Quests: Managing Stress by Breathing and Tension Exercises

One of the reasons I also picked up the workbook Healing the Trauma of Domestic Violence was I noticed they had a whole section on controlling muscle tension. My entire life I have had muscle tension in my neck, shoulders, and shoulder blades. I also have lately noticed the tension in my triceps and jaw. I always thought that this was normal until I finally brought it up to someone and they just looked at me in horror and said, “That is not normal.” Tension and stress is definitely something I want to work on.

The workbook discusses several reasons why it’s important to keep your tension level low including:

1. In order to decrease your tension you need to be able to detect what your tension is

2. It’s easier to relax and bring your tension down if it is already low

3. High levels of tension impair your ability to think clearly

4. Bad habits are more likely to be activated when your tension is high

5. Chronic tension and hyper arousal can weaken you physically, including higher resting heart rates and blood pressure

6. Higher muscle tension levels make you more vulnerable to losing control, including panicking, losing your temper or breaking down

Walking through the exercises really helps to bring the tension down in my body.

My hero also uncovered the Level 2 Secret File in SuperBetter about how breathing can increase your heart rate variability (HRV), which is related to emotional arousal.

The tension exercises in the workbook has you score your level of tension from 0-100. My favorite exercise from the workbook is to do a body scan and walk through each of the major muscle groups where you experience the most tension and tense them then let go of the tension until you can bring your tension levels down to 30 or lower. You can do this at any time of the day or anywhere really.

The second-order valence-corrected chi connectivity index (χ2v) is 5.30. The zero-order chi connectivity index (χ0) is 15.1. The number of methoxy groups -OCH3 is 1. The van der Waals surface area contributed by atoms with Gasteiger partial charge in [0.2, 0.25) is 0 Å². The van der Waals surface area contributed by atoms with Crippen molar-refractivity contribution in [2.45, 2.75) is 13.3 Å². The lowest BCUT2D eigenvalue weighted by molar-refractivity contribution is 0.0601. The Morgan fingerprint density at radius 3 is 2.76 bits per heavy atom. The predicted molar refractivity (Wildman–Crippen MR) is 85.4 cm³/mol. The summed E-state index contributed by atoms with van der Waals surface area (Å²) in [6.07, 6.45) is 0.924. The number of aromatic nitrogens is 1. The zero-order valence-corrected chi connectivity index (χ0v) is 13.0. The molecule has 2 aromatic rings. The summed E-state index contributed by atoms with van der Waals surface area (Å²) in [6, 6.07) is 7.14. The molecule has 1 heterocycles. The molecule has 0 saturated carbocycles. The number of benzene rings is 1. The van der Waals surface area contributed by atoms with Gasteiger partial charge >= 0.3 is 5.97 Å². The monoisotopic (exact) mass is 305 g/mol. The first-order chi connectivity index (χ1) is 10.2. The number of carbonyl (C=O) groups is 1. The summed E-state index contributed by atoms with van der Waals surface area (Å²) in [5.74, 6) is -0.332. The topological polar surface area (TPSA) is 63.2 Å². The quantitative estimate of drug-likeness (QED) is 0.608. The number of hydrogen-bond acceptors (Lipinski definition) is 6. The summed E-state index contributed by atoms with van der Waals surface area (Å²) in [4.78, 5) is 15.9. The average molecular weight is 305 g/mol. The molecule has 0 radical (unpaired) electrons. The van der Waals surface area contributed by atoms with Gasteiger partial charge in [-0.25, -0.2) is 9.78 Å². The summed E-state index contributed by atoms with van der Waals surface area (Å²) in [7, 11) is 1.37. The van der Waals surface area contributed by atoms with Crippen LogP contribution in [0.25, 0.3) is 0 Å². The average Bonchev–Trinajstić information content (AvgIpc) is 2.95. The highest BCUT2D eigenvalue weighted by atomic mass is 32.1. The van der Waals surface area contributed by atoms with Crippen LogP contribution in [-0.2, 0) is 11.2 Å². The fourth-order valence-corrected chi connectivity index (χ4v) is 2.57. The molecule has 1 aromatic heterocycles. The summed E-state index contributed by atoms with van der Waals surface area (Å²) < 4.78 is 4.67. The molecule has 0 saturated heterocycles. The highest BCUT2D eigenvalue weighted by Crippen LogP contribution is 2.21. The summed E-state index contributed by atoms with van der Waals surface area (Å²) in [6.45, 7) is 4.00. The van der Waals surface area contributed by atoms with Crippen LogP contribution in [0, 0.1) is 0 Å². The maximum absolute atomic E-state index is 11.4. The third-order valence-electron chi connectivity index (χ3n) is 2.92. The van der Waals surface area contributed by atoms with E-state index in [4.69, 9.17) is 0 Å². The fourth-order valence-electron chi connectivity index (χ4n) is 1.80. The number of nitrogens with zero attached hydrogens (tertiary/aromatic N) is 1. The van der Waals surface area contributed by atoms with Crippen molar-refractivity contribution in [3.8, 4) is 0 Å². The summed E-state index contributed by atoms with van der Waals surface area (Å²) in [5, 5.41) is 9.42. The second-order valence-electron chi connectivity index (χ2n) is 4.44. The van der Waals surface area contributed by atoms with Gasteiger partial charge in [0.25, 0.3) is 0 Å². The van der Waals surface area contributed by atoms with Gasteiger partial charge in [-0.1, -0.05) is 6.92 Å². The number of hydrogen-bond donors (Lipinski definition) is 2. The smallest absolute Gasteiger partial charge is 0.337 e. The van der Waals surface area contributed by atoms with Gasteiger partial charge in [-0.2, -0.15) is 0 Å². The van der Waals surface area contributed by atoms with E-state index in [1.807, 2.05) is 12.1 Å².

Go ahead and try the body scan:

1. What’s your tension score (0 being the calmest and 100 being the worst you’ve ever been)?

2. Where do you feel the most tension?

3. Take a deep breath for 5-10 seconds, then breath out and breath normally for 5-10 seconds.

4. Over tense the muscles with the most tension and then let it go. For example…

  • “Close your eyes real tight. Feel the tension in, around and behind your eyes and then relax your eyes, keeping your eyes gently closed.”

  • “Straighten your arms in front of you, reaching across the room, and tense your triceps … and then relax your arms.”
  •  “Clench your jaws and study the tension throughout your jaws… and relax your jaws and let your lips part slightly.”
  • “Shrug your shoulders up. Now bring your shoulders back so you feel the tension in your shoulders and back … and relax.”

 5. What’s your tension score now?

Repeat until your tension score is lower than 30.

Now to try to remember to do this and breath more often. I also find rolling out on a foam roller helps big time! But, that’s probably because I over do it exercising as I talked about in my previous post on Battles Against the Bad Guys. 😉

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